a reminisence on Beethoven's Op. 127
Premiered July 2003. Ensemble KulturGut, Frank Beermann, cond. with Michael Kiedasich, percussion. Commissioned by KulturGut in cooperation with the Stiftung Kunst und Kultur NRW.
Strings (188.8.131.52. - 3 violins off-stage (tuned to a scordatura)
percussion solo with:
- off stage: 5 tree trunks halved and approx. 3 feet long, tuned and played with 2 wooden hammers on stage: 1 clay pot tuned and played with 4 thimbles on the 4 fingers of each hand and 1 metal marble, ca 1/2 inch in diameter
- on stage: 1 bass drum very large, at least 32“ in diameter played with 4 differents mallets, 2 large soft bass drum mallets and 2 brushes: one very large (like used to clean the street) and one relativley small one, Toy piano (sounding 1 octave higher!) 2 whips of freshly cut branches without twigs and leaves, ca. 3-5 feet long resulting in two different pitches 2 hand sized pebbles, 1 large metal tub, partly filled with pebbles, large enough to walk in 1 small flat metal pail, half filled with water 1 metal pail, half filled with pebbles
I was perhaps 12 or 13 years old when I found out about Beethoven’s deafness. The great composer, at that time a God figure and the epitome of genius to me, was apparently absolutely deaf when he wrote his 9th symphony and his op. 127. It seemed impossible to me that somebody could write music without hearing it; like painting a picture without being able to see. A few years later, after I had begun to compose my few first pieces, it became clear to me that this perception was false. While sitting at a desk composing, one hears nothing outside the inner voice. This realisation does not diminish the tragedy of Beethoven’s suffering but it makes the phenomenon more conceivable. One composes using memories of sounds already experienced and with the imaginative ideas of a particular reorganisation of these memories. (or: One composes using memories of sounds already experienced and the imagination reorganises these remembered sounds)?. It is exactly the influence of these memories of previously heard/experienced sounds from which one wants to free oneself when one composes. One should, must and wants to write his/her own music, however the same 12 pitches that Bach used are still available to us now, one ‘plays’ with the same rhythmic syncopations that Stravinsky employed and so on. It is barely possible to retreat from this influence, but it is perfectly possible to engage with it. My commission was to write a piece that refers to Beethoven’s string quartet Op. 127. I knew that the audience would hear the quartet before they heard my work. It had to be clear that my piece had a link with the Beethovinian original. I decided upon a ‘reminiscence’ rather than a reworking of or variations on the original. I did not want to distance myself from the influence of Beethoven’s music but instead consciously expose it and then write in my own way. For several months I listened extensively only to nun/nur? various recordings of the string quartet, analysing and internalising the music. After this process I could follow my own thoughts and conceptions and hardly had to consider how they related to the Beethovenian prototype. I trusted that the music to come out of this process would be far enough ‘removed’ to maintain the necessary artistic distance. In contrast to my more recent works that refer to other music in order to impart an extra-musical statement ("14 Versuche Wagner lieben zu lernen", "My God Mozart!" und "Love Hurts - Carmen Remix"), quotations have almost no role to play. Quotations are included only every now and then in order to build a relationship between expectations and memories. In addition, the principle of variation only functions when the listener can comprehend what is being varied. In "Reflective Structures" nothing is varied and no social-critical declarations are made. My contemplation of Beethoven’s work applied not only to the pitches of the original model but also the life of the composer at the time the quartet was conceived. Friedrich Hölderlin, who was also born in 1770 and in his later years had to create from his memory, was also present to me at this time. The ‘reflective structures’ of the title refer not only to the walls and surfaces of a concert hall but also the structures inside our heads where the music rings on long after the listening process is over.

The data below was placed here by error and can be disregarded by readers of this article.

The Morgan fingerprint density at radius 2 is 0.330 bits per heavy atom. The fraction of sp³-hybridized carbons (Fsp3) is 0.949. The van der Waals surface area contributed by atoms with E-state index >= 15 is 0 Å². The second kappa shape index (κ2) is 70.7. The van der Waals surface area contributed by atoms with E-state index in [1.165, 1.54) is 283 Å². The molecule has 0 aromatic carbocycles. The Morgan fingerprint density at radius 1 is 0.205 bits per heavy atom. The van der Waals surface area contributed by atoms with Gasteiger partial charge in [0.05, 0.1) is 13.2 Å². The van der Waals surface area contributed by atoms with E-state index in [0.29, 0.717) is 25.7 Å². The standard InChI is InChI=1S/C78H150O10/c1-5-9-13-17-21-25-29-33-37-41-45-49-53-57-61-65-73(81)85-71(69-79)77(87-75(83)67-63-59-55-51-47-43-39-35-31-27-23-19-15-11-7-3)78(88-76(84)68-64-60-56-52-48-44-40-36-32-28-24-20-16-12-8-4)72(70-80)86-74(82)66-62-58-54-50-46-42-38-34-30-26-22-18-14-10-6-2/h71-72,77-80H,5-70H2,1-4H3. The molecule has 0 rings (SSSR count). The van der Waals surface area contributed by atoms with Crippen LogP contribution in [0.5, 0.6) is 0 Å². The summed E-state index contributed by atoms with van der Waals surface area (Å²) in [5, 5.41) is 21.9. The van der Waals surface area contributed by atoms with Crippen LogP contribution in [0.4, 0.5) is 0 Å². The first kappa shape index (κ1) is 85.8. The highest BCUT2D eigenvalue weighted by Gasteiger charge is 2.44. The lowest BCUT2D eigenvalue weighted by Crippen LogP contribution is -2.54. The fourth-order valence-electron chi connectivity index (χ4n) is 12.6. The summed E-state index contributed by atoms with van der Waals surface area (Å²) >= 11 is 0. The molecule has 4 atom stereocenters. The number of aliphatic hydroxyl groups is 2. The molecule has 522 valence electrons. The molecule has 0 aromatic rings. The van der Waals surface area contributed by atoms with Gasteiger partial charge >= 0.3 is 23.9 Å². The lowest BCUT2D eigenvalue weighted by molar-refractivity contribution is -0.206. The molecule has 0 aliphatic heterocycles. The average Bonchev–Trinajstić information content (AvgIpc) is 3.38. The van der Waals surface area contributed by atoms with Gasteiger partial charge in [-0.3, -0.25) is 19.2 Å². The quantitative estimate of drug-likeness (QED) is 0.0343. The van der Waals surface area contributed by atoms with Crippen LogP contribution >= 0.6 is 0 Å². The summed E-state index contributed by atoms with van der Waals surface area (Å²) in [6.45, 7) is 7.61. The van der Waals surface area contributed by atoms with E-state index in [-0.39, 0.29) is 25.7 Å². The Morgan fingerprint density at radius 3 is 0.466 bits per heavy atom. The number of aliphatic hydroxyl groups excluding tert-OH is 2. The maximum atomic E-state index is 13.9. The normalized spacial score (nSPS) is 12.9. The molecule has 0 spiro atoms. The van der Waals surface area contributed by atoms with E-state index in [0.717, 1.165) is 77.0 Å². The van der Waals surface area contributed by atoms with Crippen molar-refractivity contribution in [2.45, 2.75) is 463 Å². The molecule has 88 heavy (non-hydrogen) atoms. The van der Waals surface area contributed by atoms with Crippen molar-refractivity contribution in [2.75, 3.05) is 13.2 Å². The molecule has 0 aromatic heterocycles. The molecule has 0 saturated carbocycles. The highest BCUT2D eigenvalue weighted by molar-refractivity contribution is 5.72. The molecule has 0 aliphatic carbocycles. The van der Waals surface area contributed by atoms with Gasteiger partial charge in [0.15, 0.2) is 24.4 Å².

Because the creative often arises from limitation/restriction, I have reduced the percussion instrumentation to few instruments and objects. This is a welcome relief for the interpreters as far as transport is concerned. It is a great challenge to make music with such reduced material.- Mike Svoboda, July 2003